The "Dnepropetrovsk clan" included the future head of the government Nikolay Tikhonov, the deputy head of the government Ignaty Novikov, the manager of affairs of the CPSU Central Committee Georgy Pavlov, the Minister of Internal Affairs Nikolai Shchelokov, the first deputy chairman of the KGB Georgy Tsinev. All these were loyal to Brezhnev people, his reliable team.
During Brezhnev's stay at the highest party and state posts, conservative tendencies prevailed in the country, negative processes in the economy, social and spiritual spheres of society began to grow (the "Brezhnev era" was called "stagnation" in the literature). The periods of easing tensions in the international situation related to the conclusion of a series of treaties with the United States, the Federal Republic of Germany and other countries, as well as the development of measures for security and cooperation in Europe, were replaced by a sharp aggravation of international contradictions; An intervention was made in Czechoslovakia (1968) and Afghanistan (1979). Leonid Brezhnev is a whole epoch. Some call it a period of stagnation, others - not the worst years of their lives.
On 22 January 1969, quite unexpectedly, during a solemn meeting of cosmonauts, the lone terrorist V.I. Ilyine, not having any organization or outside support, armed with two pistols, managed to fire 11 bullets at two government vehicles arriving through the Borovitsky gate to the Kremlin. Most of the bullets hit the closed ZIL-111, fatally wounding the driver I.E.Zharkov, wounding the driver of a motorcycle escort V.?. Zatsepilov and inflicting a light wound on one of the astronauts who arrived in the Kremlin. The security guard at the last moment changed the route along which the General Secretary of the Central Committee of the CPSU, L.I.Brezhnev was supposed to arrive at the Kremlin, and he was not injured when he entered through another gate. Astronaut Leonov, and the car which preserved even traces of bullets in the cabin, recalls the unpleasant moments of the assassination attempt.
Leonid Brezhnev's accomplishments during the reign of the Soviet state as a whole consist in achieving political detente in the 1970s, when agreements were concluded with the United States on limiting strategic offensive weapons. He also signed the Helsinki agreements, which confirmed the integrity of the inviolability of the borders of Europe and the consent to non-interference in the internal affairs of foreign states. In 1977, Brezhnev signed the Soviet-French declaration on the non-proliferation of nuclear weapons.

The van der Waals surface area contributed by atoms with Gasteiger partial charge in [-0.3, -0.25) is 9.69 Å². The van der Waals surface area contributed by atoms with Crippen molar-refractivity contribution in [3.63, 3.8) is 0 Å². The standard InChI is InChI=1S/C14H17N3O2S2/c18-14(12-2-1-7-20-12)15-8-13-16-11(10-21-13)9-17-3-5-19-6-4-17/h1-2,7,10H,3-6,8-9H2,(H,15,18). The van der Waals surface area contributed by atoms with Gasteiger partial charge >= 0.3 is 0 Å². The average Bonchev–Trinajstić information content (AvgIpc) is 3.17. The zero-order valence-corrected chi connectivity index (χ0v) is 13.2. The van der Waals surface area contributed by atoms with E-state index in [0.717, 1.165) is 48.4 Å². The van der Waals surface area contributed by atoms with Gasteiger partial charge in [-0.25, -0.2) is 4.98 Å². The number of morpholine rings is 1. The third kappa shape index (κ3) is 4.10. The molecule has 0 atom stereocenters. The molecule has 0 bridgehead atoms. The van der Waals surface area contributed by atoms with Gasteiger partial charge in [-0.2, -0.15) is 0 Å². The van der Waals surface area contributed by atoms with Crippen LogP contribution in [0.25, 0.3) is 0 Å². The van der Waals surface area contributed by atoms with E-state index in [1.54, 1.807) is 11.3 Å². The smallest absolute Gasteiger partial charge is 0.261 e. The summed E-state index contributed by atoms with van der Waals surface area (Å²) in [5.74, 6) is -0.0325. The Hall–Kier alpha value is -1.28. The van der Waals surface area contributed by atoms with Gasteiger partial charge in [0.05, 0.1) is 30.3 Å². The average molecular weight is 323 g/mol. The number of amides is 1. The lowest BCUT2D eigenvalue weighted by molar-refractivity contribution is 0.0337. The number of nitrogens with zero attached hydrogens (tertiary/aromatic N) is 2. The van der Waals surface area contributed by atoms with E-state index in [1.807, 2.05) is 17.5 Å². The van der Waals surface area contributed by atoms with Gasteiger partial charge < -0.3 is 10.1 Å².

Under the leadership of Brezhnev, the USSR took part in the Vietnam and Middle East military conflicts. In the same period, the head of the Soviet state agreed to the occupation of Czechoslovakia by the Warsaw Treaty countries, and in 1980 began to prepare a military intervention in Poland, which significantly worsened the attitude of the world community towards the USSR.
In the 1970s, the defense capability of the USSR reached such a level that the Soviet Armed Forces alone could confront the combined armies of the entire NATO bloc. The authority of the Soviet Union was unusually high at that time in the "third world" countries, which, thanks to the military might of the USSR, balancing the policy of the Western powers, could not be afraid of NATO. However, the Soviet Union began to spend on military purposes prohibitively large funds to the detriment of the civilian sectors of the economy. In the country, there was an acute shortage of consumer goods and foodstuffs.
The results of Leonid Brezhnev's reign were expressed in the final collapse of the country's economy, which his successors had not been able to restore. Brezhnev's chief legacy, certainly as seen from the West, and probably as seen in the Soviet Union, was an ambitious policy of military spending that made the Soviet Union a genuine world power and world factor but which was increasingly difficult for the Soviet Union to support economically.
At the same time, many Russians considered the "Brezhnev era" the best times for the Soviet people. Brezhnev rose to the heights of power from the very bottom of the workers, so he clearly realized what a difficult life is. He did everything possible to ensure that Soviet people for the first time normally get dressed and dressed, acquired housing and household appliances, bought personal cars and improved the diet. That is why people are nostalgic for Brezhnev's times, when in the country they began to pay special attention to improving the welfare of the common people.
Soviet people in the Brezhnev years were dressed for the first time, they got dressed, got habitation, household appliances, personal cars, they began to eat more or less decently. That is, he was the first of the Soviet leaders, who did not look at the people's plate to take something from there, but to try to report something to it.